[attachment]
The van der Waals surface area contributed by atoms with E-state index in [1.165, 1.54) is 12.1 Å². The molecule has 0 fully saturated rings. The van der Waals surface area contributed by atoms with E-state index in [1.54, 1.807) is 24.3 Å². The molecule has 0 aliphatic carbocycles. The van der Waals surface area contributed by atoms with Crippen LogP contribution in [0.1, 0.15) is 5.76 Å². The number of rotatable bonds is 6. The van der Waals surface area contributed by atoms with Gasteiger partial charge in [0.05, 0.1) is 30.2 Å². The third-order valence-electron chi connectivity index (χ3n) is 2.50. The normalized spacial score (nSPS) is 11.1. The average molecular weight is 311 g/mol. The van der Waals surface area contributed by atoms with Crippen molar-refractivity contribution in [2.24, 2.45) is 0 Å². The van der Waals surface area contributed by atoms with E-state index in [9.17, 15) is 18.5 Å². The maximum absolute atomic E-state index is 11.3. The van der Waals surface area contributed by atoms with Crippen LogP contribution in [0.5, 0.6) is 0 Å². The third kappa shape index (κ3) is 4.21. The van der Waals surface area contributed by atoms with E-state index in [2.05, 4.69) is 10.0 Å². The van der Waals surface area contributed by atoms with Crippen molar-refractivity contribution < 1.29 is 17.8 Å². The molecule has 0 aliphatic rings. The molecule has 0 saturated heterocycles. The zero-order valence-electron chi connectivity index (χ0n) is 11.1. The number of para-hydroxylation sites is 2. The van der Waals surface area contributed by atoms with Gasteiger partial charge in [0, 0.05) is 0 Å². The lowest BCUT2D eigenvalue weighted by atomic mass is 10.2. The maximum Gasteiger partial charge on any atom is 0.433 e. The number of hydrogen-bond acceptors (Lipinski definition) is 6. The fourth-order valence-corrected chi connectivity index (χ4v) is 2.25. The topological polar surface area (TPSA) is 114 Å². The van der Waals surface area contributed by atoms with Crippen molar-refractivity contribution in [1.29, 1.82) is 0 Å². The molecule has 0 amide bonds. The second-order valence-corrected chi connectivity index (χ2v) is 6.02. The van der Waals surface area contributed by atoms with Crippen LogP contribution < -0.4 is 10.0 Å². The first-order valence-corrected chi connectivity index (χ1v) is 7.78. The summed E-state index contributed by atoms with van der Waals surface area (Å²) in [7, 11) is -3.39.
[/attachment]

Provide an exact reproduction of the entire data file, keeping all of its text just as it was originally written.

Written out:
The van der Waals surface area contributed by atoms with E-state index in [1.165, 1.54) is 12.1 Å². The molecule has 0 fully saturated rings. The van der Waals surface area contributed by atoms with E-state index in [1.54, 1.807) is 24.3 Å². The molecule has 0 aliphatic carbocycles. The van der Waals surface area contributed by atoms with Crippen LogP contribution in [0.1, 0.15) is 5.76 Å². The number of rotatable bonds is 6. The van der Waals surface area contributed by atoms with Gasteiger partial charge in [0.05, 0.1) is 30.2 Å². The third-order valence-electron chi connectivity index (χ3n) is 2.50. The normalized spacial score (nSPS) is 11.1. The average molecular weight is 311 g/mol. The van der Waals surface area contributed by atoms with Crippen molar-refractivity contribution in [2.24, 2.45) is 0 Å². The van der Waals surface area contributed by atoms with E-state index in [9.17, 15) is 18.5 Å². The maximum absolute atomic E-state index is 11.3. The van der Waals surface area contributed by atoms with Crippen LogP contribution in [0.5, 0.6) is 0 Å². The third kappa shape index (κ3) is 4.21. The van der Waals surface area contributed by atoms with E-state index in [2.05, 4.69) is 10.0 Å². The van der Waals surface area contributed by atoms with Crippen molar-refractivity contribution < 1.29 is 17.8 Å². The molecule has 0 aliphatic rings. The molecule has 0 saturated heterocycles. The zero-order valence-electron chi connectivity index (χ0n) is 11.1. The number of para-hydroxylation sites is 2. The van der Waals surface area contributed by atoms with Gasteiger partial charge in [0, 0.05) is 0 Å². The lowest BCUT2D eigenvalue weighted by atomic mass is 10.2. The maximum Gasteiger partial charge on any atom is 0.433 e. The number of hydrogen-bond acceptors (Lipinski definition) is 6. The fourth-order valence-corrected chi connectivity index (χ4v) is 2.25. The topological polar surface area (TPSA) is 114 Å². The van der Waals surface area contributed by atoms with Crippen molar-refractivity contribution in [1.29, 1.82) is 0 Å². The molecule has 0 amide bonds. The second-order valence-corrected chi connectivity index (χ2v) is 6.02. The van der Waals surface area contributed by atoms with Crippen LogP contribution < -0.4 is 10.0 Å². The first-order valence-corrected chi connectivity index (χ1v) is 7.78. The summed E-state index contributed by atoms with van der Waals surface area (Å²) in [7, 11) is -3.39.